Scripture notes: I have come so that they may have life and have it to the full.

The Lord is my shepherd

Dear friends, 

A technical note
My desktop crashed in Holy Week. As a consequence, the website has not been updated fully since Lent. The problem has been solved (thank God) without any loss of resources. However, it did force me to recreate www.tarsus.ie from scratch. In itself, this is not bad — just time consuming. My hope is to upload the refreshed website at some point this week. It may mean that the PDF link will be “out of action” but you can always go directly to the website. The Gospel audio and the zoom lecture are not stored on the website and should be available without interruption. Thanks for your patience.

The Good Shepherd discourse (of which we hear half) is usually treasured because of the warm and caring portrait of Jesus, our shepherd. In the context of John’s Gospel, however, the tone is much more that of judgment on the shepherds’ failure to recognise Jesus as Messiah. The key is to read it in the light of the preceding story, that of the man born blind. John 10:1-21 is a kind of appendix to that, partly inspired by Ezekiel 34. In its literary and historical setting, the discourse is much less comforting — and perhaps we need to hear that today. As a help to going a little deeper, a special Zoom lecture has been prepared (see below).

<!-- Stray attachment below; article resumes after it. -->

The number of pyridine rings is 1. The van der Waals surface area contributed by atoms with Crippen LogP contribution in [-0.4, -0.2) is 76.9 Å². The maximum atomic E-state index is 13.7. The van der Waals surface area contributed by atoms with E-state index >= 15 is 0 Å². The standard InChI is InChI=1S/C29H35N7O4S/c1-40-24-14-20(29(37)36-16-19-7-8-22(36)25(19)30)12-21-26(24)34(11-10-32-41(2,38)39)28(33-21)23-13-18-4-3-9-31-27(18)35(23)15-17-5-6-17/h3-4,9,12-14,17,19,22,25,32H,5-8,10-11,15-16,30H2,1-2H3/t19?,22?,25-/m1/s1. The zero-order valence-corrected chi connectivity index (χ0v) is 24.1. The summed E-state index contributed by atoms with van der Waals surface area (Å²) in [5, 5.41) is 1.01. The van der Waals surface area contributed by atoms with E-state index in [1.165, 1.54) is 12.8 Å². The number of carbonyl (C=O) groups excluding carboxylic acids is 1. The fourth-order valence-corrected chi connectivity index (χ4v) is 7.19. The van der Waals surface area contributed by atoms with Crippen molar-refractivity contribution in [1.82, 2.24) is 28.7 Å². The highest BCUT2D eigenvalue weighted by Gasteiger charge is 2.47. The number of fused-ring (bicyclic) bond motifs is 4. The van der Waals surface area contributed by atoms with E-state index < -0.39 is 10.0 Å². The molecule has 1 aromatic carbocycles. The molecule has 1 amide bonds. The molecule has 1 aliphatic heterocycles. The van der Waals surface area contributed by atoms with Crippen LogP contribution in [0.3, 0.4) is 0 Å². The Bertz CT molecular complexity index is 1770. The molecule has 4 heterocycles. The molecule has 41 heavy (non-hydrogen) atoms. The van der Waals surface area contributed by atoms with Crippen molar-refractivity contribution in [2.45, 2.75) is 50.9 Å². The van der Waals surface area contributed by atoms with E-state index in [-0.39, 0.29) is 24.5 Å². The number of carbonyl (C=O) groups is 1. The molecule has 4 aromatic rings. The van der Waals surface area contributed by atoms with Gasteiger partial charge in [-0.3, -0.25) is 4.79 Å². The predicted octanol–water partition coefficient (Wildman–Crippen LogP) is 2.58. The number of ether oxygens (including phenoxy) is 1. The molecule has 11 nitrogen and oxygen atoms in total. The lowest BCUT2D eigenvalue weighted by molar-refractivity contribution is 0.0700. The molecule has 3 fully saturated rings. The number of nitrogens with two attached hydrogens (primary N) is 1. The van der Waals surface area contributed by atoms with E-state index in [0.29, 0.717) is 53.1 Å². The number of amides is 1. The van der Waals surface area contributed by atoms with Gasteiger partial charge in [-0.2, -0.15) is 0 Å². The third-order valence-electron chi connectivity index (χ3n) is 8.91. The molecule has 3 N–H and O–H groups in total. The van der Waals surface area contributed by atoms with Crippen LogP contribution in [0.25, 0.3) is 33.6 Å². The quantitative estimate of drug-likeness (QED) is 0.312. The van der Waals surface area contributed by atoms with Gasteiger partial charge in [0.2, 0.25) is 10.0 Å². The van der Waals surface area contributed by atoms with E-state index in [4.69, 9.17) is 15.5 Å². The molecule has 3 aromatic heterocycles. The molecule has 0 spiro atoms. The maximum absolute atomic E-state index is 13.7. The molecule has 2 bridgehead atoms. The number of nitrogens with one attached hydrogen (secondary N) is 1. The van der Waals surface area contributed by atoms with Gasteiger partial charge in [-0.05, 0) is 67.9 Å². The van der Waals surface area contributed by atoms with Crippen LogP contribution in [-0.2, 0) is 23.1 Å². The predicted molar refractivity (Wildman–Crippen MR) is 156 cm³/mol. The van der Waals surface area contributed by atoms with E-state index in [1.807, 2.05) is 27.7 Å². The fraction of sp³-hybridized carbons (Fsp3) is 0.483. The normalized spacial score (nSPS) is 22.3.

1. Fourth Sunday of Easter, 3 May 2020
Full notes (PDF)
Gospel notes (audio)

2. Zoom lecture on the Good Shepherd discourse
As an extra help in this strange time of pandemic, I’ve recorded a talk on the Gospel, taking the opportunity to go a bit deeper into passage, attractive and disconcerting in equal measure. All you need to do is click on this link: John 10:1-10. No password is required. The zoom experience has been an eye-opener: the Emmaus lecture was watched well over 700 times.

3. HEARERS OF THE WORD, volume 3 (K. O’Mahony)
Praying & Exploring the Readings
Easter & Pentecost Year A
The reflections cover the period from Easter to Pentecost (actually including Trinity Sunday and Corpus Christi). There’ll be no chance to bring the book to you, so you might consider getting your own copy. The publishers have kindly offered to send the book to customers post free, for this exceptional period. The link is Messenger Publications.

We may be in lockdown for a good deal of Eastertide, so I hoping that you will feel tempted and (worse!) that you will succumb…it is not too late to lay hold of a copy.

4. The homeless
Each year, I undertake one charity cycle — for the homeless. LIke many of you, Peter McVerry is a hero to me. If you’d like to contribute to this year’s Wexford Cycle, then click on this link.

At this stage, it is not certain that the cycle will take place at all — I’ll do it “privately” in the Phoenix Park by going around 14 times to make up the 140km. The target is ambitious —€10k — of which €800 has already been donated. Thanks to all.

Wishing you every blessing and joy this Eastertide, 

Kieran
Dr Kieran J. O’Mahony OSA
Biblical Studies Coordinator
Holy Cross Diocesan Centre
Clonliffe Road
Dublin D03 P2E7

M: 086 3390247
E: komahony1@icloud.com
W: www.tarsus.ie

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